The much-discussed “Open Cloud Manifesto,” signed by dozens of vendors in support of cloud-computing interoperability, was officially released on Monday following several days of discussion in the tech media and the blogosphere last week.
The six-page document — the existence of which was leaked early by a Microsoft blog post on Thursday — includes six principles. The first asks that cloud vendors “ensure that the challenges to cloud adoption (security, integration, portability, interoperability, governance/management, metering/monitoring) are addressed through open standards.”
Other principles say that vendors “must not use their market position to lock customers into their particular platforms”; should use existing standards whenever possible; be careful about creating new standards or modifying existing ones; focus on customer needs versus “the technical needs of cloud vendors”; and that various cloud-computing groups, communities and projects should try to work in harmony.
Participating vendors include IBM, Sun Microsystems, VMware, Cisco, EMC, SAP, Advanced Micro Devices, Elastra, Akamai, Novell, Rackspace, RightScale, GoGrid and a number of others.
But key omissions from the participant list include Amazon — known for its Elastic Compute Cloud (EC2) service — and Microsoft, which recently launched the Azure cloud platform.
An Amazon spokeswoman issued a statement saying the vendor only recently learned of the manifesto and “like other ideas on standards and practices, we’ll review this one, too.”
Last Thursday, Microsoft official Steven Martin trashed the manifesto on his official blog, saying it is flawed and was developed in secret.
Microsoft believes such a document should be developed through a process such as a wiki, allowing for public input and debate, Martin said. His post also spilled the beans on the manifesto’s imminent release Monday.
And a group that had originally signed onto the manifesto, the Cloud Computing Interoperability Forum, has decided to remove its name from it, according to a forum post Sunday.
“This decision comes with great pain as we fully endorse the document’s contents and its principles of a truly open cloud. However, this community has issued a mandate of openness and fair process, loudly and clearly, and so the CCIF can not in good faith endorse this document,” group organizers wrote.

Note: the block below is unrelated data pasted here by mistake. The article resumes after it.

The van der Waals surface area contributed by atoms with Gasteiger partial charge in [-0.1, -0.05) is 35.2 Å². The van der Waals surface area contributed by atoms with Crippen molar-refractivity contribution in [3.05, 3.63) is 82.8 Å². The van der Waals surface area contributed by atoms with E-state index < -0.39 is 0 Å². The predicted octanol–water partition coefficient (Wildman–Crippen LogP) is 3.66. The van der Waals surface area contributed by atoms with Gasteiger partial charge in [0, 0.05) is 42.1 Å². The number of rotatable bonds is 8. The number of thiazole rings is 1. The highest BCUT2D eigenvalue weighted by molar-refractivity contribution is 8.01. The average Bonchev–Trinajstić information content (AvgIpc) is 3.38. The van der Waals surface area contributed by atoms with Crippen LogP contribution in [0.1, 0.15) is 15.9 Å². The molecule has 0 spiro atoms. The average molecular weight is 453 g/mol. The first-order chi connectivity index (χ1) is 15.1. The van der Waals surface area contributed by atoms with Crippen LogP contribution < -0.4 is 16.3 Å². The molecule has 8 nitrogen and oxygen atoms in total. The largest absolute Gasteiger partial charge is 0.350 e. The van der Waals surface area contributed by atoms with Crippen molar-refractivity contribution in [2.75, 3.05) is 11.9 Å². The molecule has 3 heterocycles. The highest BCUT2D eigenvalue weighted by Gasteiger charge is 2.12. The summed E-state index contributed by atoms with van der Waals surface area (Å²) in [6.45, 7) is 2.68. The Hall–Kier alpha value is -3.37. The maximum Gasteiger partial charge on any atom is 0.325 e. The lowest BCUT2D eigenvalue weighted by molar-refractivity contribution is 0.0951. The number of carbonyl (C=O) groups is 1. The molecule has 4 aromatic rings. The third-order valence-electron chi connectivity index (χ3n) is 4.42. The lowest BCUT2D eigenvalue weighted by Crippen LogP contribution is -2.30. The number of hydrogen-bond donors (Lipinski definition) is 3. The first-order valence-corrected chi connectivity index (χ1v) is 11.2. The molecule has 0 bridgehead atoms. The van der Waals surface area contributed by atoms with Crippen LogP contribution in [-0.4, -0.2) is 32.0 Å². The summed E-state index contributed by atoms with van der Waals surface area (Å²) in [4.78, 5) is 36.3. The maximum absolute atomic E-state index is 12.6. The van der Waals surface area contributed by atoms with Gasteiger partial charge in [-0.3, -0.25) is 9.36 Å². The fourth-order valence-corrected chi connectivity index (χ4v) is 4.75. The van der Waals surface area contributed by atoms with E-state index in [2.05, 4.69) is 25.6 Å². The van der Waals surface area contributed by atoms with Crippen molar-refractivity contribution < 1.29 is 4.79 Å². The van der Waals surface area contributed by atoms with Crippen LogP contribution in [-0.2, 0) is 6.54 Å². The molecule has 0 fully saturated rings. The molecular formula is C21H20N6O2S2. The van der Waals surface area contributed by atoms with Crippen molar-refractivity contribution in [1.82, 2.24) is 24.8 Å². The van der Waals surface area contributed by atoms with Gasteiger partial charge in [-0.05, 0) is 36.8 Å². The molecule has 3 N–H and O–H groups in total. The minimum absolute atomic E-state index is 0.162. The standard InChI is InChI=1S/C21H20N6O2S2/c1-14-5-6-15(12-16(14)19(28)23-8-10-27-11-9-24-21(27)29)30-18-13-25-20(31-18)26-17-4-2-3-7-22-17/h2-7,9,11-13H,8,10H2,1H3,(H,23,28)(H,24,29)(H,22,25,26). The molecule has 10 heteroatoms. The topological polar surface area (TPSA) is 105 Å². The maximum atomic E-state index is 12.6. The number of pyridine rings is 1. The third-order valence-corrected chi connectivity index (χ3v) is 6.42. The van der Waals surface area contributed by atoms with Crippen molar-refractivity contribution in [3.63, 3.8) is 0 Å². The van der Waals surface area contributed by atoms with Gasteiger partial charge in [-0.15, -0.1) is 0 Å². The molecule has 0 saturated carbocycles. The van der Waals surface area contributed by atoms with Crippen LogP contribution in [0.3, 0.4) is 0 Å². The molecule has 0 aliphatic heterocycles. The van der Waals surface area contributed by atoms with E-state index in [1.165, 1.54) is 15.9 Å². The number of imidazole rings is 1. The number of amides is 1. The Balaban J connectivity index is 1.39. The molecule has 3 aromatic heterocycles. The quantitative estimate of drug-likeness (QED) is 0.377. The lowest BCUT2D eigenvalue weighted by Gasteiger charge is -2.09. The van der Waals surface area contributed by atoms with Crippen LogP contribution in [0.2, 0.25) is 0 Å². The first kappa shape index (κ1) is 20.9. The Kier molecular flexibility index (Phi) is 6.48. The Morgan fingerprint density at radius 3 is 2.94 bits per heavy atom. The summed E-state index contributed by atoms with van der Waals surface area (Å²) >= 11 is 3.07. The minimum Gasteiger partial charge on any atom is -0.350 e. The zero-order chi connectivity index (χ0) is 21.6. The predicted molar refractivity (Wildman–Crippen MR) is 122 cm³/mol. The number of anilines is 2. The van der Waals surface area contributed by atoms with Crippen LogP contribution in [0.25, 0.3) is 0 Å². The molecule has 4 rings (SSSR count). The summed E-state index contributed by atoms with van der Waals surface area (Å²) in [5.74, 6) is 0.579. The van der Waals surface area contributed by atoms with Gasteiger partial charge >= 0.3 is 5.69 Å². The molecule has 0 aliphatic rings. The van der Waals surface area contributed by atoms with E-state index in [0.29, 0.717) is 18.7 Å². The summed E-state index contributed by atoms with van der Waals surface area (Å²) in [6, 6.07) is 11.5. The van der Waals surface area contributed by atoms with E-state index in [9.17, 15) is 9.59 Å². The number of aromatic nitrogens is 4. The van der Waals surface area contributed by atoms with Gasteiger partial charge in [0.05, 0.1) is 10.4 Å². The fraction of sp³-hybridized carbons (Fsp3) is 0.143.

However, all the advance publicity may end up raising the document’s profile, said Bob Sutor, vice president of open source and Linux at IBM.
“If anything maybe it will cause people to go, ‘What is this thing?’ and they can read it and decide for themselves,” Sutor said.
The document is “not just hype,” he added. “In the future, customers are going to use multiple cloud providers but their data is going to have to be portable. Customers are not going to be willing to be locked in.”
Cloud-computing vendors should “differentiate by the quality of your implementation, quality of your service,” he said.
Third-party observers had temperate reactions to the manifesto.
The document itself “is aspirational, but real stuff in the right direction,” said Redmonk analyst Stephen O’Grady. “You can wait until a couple years down the line when everyone’s invested and everyone’s locked in or you can try to tackle some of the problems now.”
Concerns about interoperability and lock-in are even more pressing in the cloud-computing world than they are in traditional in-house IT, O’Grady said.
While customers would traditionally choose hardware, operating systems, databases and development tools separately, cloud platforms tend to bundle those elements together, often using proprietary components, he said.
“When you conflate a lot of these pieces you remove a lot of choices. Customers have issues with that,” O’Grady said. “Vendors have to be very sensitive to the issue of lock-in here because they’ve already removed so many choices.”
At the least, the manifesto puts the vendors involved on record as being supportive of openness and interoperability, said John Willis, an analyst and blogger who tracks cloud computing.
“If these guys are going to sign their names to these principles, then [bloggers and the media] will have every right to call them out three months, or six months, or a year from now,” he said. “They just put themselves up to a higher standard. It’s a little bit of [their] credibility on the line.”